Article Abstract

Adaptive resistance to targeted therapies in cancer

Authors: Rafael Rosell, Niki Karachaliou, Daniela Morales-Espinosa, Carlota Costa, Miguel Angel Molina, Irene Sansano, Amaya Gasco, Santiago Viteri, Bartomeu Massuti, Jia Wei, María González Cao, Alejandro Martínez Bueno


It is widely acknowledged that there is a need for molecular profiling in non-small-cell lung cancer. For example, treatment based on EGFR mutation status has attained successful results. However, in spite of excellent initial response to oral EGFR tyrosine kinase inhibitors (TKIs), progression-free survival is still limited. Current research has focused mostly on acquired resistance mechanisms, such as overexpression of AXL and loss of the Mediator MED12. In this review, in contrast, we discuss adaptive, rather than acquired, resistance.

Adaptive resistance can occur almost immediately after starting targeted therapy through a rapid rewiring of cancer cell signaling. By losing ERK negative feedback on receptor tyrosine kinase (RTK) expression, cancer cells are exposed to the stimuli of several ligands, and the ensuing activation of several RTKs reprograms all the canonical signaling pathways. The overexpression of several RTKs was observed in breast cancer cell lines treated with a MEK inhibitor and in BRAFV600E melanoma cell lines treated with BRAF inhibitors. This rebound effect of overexpression of several RTKs, including ERBB3, also occurs in lung cancers driven by Kras or EGFR mutations when treated with MEK, PI3K or dual PI3K/mTOR inhibitors. Synthetic lethality can be effectively induced by co-targeting these overexpressed RTKs.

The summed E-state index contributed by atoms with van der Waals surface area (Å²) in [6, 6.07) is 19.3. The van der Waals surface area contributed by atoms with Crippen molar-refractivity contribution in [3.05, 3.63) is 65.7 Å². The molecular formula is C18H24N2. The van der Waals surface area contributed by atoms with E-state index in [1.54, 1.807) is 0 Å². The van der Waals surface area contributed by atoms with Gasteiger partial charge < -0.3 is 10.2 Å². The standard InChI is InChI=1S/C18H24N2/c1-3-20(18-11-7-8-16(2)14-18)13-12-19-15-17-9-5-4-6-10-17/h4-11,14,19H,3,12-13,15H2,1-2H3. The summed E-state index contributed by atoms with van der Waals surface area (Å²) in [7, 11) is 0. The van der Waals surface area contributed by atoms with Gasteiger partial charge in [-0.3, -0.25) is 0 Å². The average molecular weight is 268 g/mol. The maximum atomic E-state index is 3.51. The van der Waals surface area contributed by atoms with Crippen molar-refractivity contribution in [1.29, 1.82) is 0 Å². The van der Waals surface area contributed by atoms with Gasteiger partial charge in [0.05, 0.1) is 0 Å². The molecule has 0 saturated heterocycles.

We speculate that in patients with EGFR mutations, adaptive resistance occurs in a significant proportion of patients. Rebiopsies performed hours after starting treatment with EGFR TKIs can identify which RTKs are overexpressed after treatment. Efficient co-targeting of these RTKs can induce synthetic lethality and help overcome the limited effect of EGFR TKI monotherapy.